Organizational Learning Based Upon Individual Learning Theory

Literature on organizational learning was first coined as theories of organizational behavior within the field of management science (Cyert and March, 1963; March and Simon, 1958). These early contributions to the emerging field of organizational learning dealt with information processing and decision making in organizations. The purpose was to help organizations learn to adapt to changes in the environment and to provide prescriptive managerial techniques. About thirty years later, with the publication of Senge’s book, the counterpart of organizational learning, the Learning Organization, appeared as yet another way to create organizational learning (Senge, 1990). Judging from the many books and guidelines that have been published on how to develop a Learning Organization and pave the way for organizational learning, the Learning Organization and organizational learning have proved to be powerful models for organizational development (Argyris and Schön, 1996; Pedler and Aspinwall, 1998; Senge et al., 1999).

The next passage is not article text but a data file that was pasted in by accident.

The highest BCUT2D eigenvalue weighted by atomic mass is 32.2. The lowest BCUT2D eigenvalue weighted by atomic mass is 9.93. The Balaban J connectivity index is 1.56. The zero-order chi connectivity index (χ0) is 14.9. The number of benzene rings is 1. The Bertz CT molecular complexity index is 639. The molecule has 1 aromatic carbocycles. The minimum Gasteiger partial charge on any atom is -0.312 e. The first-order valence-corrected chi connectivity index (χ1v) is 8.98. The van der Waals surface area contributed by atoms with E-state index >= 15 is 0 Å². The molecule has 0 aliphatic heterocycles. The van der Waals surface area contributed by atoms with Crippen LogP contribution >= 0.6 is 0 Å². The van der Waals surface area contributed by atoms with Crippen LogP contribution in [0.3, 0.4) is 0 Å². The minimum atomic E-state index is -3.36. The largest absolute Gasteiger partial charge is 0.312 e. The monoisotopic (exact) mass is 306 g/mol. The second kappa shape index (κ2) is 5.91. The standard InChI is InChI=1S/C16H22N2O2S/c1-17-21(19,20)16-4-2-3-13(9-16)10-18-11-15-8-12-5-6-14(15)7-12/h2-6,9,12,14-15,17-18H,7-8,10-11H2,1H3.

The learning theory in much of the literature on organizational learning and the Learning Organization is inspired by an individual-oriented psychological field. Enhancing information processing and decision making in organizations are seen as something that is done by individuals, and processes that can be enhanced by individuals’ learning. Individuals’ learning outcome can then, by way of individuals’ acting on ...

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